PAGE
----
Frequent Binge-Eating and Inappropriate Attempts to Keep Weight Down

People who have eaten or exercised a lot more than usual over the past few weeks don't necessarily have bulimia. Bulimia is a lasting condition. It is generally accepted that people must be binging and compensating at least twice a week for three months before the diagnosis of bulimia nervosa can be considered.

Self-esteem Is Tied to Body Image

For most of us, our self-esteem is partly related to our thoughts about how we look. It's natural to feel better about yourself when you think that you look pretty good. However, the self-esteem of people with bulimia hinges almost completely on their thoughts about how they look, and specifically, whether they are overweight.

Do People Have Bulimia Forever?

In most cases the answer is "no." Some people are successfully treated while others seem to "grow out" of the problem. However, researchers are not yet sure of the long-term course of bulimia.

Part of the problem is that bulimia has only been frequently diagnosed in the past 20 to 30 years In many cases it can take several years before the bulimic behaviors are reduced or eliminated.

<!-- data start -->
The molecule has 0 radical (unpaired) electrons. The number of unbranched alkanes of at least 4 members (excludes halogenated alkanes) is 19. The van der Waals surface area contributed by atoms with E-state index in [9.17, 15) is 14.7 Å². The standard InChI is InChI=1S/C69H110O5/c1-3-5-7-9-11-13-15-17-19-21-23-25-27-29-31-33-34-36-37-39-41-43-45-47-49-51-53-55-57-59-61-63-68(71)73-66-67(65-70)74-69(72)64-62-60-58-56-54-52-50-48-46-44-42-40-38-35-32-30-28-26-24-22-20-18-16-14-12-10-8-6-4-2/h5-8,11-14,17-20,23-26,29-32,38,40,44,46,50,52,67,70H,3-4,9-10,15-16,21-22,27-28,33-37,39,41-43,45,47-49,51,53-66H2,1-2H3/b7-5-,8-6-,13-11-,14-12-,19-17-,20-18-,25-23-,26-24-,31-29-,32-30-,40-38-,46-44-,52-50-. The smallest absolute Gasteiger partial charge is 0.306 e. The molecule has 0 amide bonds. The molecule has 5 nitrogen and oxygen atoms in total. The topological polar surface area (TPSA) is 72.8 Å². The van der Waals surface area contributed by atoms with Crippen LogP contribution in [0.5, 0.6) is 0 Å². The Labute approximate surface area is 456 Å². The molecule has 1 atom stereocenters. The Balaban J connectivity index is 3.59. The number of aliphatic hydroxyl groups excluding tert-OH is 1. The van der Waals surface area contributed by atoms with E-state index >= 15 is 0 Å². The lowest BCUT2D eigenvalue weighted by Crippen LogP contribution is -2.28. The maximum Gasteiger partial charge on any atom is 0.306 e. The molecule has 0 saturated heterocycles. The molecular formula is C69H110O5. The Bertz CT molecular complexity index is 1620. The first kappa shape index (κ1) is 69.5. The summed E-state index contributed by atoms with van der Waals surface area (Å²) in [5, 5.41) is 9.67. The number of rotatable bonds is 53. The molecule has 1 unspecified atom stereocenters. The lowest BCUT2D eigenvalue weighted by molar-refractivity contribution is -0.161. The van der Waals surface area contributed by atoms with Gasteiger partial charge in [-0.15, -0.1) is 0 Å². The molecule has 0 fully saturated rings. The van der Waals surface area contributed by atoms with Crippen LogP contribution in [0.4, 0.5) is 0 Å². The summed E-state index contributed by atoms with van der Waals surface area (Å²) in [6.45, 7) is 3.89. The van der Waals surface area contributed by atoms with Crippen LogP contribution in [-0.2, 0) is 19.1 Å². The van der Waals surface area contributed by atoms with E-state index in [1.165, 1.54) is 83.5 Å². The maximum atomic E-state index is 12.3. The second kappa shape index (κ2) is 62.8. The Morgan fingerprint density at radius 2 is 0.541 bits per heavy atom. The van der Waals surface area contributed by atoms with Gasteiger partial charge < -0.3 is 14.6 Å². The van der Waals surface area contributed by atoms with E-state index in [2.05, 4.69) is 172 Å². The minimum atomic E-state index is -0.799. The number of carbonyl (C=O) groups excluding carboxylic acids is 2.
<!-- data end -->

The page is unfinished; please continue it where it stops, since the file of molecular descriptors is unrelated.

Sometimes the binging and compensating activities may disappear for months or even years only to come back. Other times they may disappear and never return. And yet other times they continue, especially if left untreated, without ever stopping.

Are There Any Medical Complications?

Unfortunately, yes. As with anorexia nervosa, women with bulimia may menstruate (have their periods) irregularly. These problems may be due to malnutrition, emotional stress, or rapid changes in weight.

Also, the extreme changes in diet often seen with bulimia may cause cardiac (heart) or gastrointestinal (stomach and intestines) problems. Frequent vomiting may cause tooth decay or chipping of teeth.

What are the Psychological Factors?

There is no set "personality" that describes people with bulimia. However, people with bulimia often feel ashamed about their eating problems. They may attempt to hide their binge-eating while others are around. Food may be hidden away in closets or at work for times when no one can see them.

Most people with bulimia are afraid of gaining weight. They may become very nervous about any changes in their body shape.

People with bulimia are more likely to be depressed or have problems with anxiety as compared to others. These emotional difficulties may have been part of the reason they developed bulimia, or they may be in response to their eating problems.

Also, people with bulimia are more likely to abuse alcohol and drugs (especially stimulants) to cope with depression and anxiety or to lose weight.

Can Bulimia be Treated?

Fortunately health care professionals are having increasing success in treating bulimia. Typically, treatment is coordinated among a physician, psychologist or other mental health professional, and a registered dietitian.